I know your personal trainer might tell you to take it easy, avoid getting sore, and the like. If your trainer looks like he or she works out, they are lying to you because they would never achieve their toned look without effort and discomfort. If they don’t look like they work out, then they shouldn’t be training you.

Recently at a gym I saw a personal trainer who looked as if training really wasn’t a part of her life, instructing a client. Weights used were miniscule, range of motion far less than it should be, constant chatter, frequent swigs on a sugared sports drink and lots of long breaks in between sets. No sweat, no strain, no breathing hard, no pushing to limits. I believe some trainers make it as easy as they can to make sure people return. Since most people don’t want any discomfort, these trainers keep workouts easy, comfortable, casual – and meaningless.

The body is naturally lazy. If the shape it is in is sufficient to do the exercise without effort, then the body will stay as it is. If you push, cause some physical stress, try for steady increases and gains, and even look for the pain, your body will respond with a new and better body capable of doing what you have demanded. Demand nothing, get nothing.

Begin an exercise program that will make a difference. Learn how to do resistance (weight) training. Emphasize compound movements like squats, dead lifts, bench presses and Olympic lifts. Avoid exercises under weight load that are not normal movements regardless of what you see in a magazine or gym. Examples include stiff legged dead lifts, behind the neck pull downs and behind the neck presses. Concentrate on good form and technique to begin and don’t rush into heavy weights. Set goals, achieve them and set new ones. Stay with it. A workout that matters is one that leaves you with little left over. For me that’s about twenty to thirty minutes. If you can work out for hours or can chat as you are doing your reps, then you do not have the intensity you should. Three times a week of intense exercise will create dramatic results if you stick with it.

You ladies who stay away from the weights because you “don’t want big muscles” need to find a better excuse. You will not grow big muscles unless you start taking male hormones. Similarly an adolescent boy or man in his eighties cannot make themselves look like Arnold no matter how much weight lifting. For the young boy that is because the anabolic male hormones have not kicked in, and for the elderly man it is because those hormones have ebbed. Weight lifting for women will improve appearance, stimulate strength and perhaps most importantly help increase and maintain bone density so as you get older you will not be as likely to develop osteoporosis or fracture bones. Weight levels for women should be chosen so that by the time you do 15-20 reps you are at failure. Don’t try to push yourself with big weights. Move weights up slowly as your 15-20 reps get too easy.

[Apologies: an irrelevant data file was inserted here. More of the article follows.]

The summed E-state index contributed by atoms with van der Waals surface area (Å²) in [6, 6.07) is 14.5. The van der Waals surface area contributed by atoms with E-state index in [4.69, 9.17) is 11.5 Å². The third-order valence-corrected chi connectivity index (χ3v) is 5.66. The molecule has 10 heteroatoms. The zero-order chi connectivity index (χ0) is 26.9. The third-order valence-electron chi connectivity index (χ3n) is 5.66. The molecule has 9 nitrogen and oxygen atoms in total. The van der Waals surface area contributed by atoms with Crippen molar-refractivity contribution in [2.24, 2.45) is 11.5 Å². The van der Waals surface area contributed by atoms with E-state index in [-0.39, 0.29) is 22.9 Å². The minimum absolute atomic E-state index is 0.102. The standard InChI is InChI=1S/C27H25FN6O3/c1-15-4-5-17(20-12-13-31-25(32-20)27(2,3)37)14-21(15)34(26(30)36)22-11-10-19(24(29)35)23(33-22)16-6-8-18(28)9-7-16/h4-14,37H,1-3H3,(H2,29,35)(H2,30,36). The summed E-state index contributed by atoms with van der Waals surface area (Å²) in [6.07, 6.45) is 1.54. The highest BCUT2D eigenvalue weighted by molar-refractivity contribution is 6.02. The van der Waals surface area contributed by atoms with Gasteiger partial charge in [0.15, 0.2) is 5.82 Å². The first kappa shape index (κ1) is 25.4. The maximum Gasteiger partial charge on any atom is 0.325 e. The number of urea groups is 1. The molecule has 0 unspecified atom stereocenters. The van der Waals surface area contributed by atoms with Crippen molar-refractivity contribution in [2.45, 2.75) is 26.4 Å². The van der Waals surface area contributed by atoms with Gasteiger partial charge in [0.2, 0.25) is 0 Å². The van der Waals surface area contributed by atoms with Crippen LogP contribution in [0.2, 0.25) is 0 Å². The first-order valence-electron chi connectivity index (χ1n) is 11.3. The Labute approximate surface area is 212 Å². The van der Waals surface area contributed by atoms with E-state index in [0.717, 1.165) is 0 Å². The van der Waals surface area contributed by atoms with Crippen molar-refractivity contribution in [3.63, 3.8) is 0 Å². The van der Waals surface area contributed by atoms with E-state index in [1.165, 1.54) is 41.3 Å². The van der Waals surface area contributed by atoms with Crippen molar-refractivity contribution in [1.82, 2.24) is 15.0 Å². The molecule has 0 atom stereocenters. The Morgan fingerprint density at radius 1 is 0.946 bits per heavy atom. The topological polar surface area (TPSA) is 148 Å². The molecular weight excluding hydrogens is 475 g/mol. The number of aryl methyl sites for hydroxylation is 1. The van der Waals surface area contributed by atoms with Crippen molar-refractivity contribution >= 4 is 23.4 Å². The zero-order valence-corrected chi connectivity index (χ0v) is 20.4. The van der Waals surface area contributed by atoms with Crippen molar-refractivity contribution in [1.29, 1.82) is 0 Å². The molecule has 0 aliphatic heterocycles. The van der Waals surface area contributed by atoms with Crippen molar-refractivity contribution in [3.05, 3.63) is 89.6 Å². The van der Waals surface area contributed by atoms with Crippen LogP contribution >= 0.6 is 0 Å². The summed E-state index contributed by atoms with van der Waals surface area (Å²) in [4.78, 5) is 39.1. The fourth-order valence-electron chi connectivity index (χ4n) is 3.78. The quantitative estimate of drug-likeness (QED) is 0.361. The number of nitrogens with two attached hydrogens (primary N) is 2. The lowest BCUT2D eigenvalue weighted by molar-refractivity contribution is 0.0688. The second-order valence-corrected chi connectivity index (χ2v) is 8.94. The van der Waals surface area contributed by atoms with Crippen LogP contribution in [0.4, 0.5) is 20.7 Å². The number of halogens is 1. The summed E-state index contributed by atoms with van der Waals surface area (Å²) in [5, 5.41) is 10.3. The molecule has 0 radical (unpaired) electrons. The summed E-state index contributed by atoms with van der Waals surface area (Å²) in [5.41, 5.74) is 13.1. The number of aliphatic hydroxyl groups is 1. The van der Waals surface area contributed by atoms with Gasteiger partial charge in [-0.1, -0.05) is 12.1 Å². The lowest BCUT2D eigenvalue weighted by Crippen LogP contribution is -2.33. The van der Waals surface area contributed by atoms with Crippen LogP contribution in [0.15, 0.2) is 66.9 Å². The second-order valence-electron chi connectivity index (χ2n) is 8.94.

In this regard a word of caution is in order for you guys wanting to use mega-weights to pack on Herculean slabs of muscle. If you are hoisting much more than body weight you are putting enormous stress on joints, cartilage, ligaments and tendons. Over time the wear and tear will come back to haunt you with arthritis of other limiting joint and back injuries. You want staying power, not ego stroking or just a flash in the pan puffy body. Although most muscle gurus will tell you that you cannot gain serious muscle without using serious weight, the evidence does not bear that out. It may be true that if you are taking anabolic steroids and want to look like an Angus bull you may need to lift extraordinary weight. I’m not sure on that but I am not talking about freak show here, but rather fitness and health for a lifetime. Even moderate exertion for a body part over time can greatly increase its size and strength. Although I have lifted for decades (both sides of my body equally), my right shoulder and arm are dramatically larger than the left from tens of thousands of overhand swings of a badminton racket weighing only a few ounces. Many athletes develop significant musculature in the legs without ever lifting heavy weights. Softball pitchers can develop strength and size in the pitching arm almost double that of the other. Assuming you are reasonably lean, your weight reflects the capacity of your frame. A 150-pound person lifting 250 pounds is asking for trouble because 150 pounds is designed to hold 150 pounds.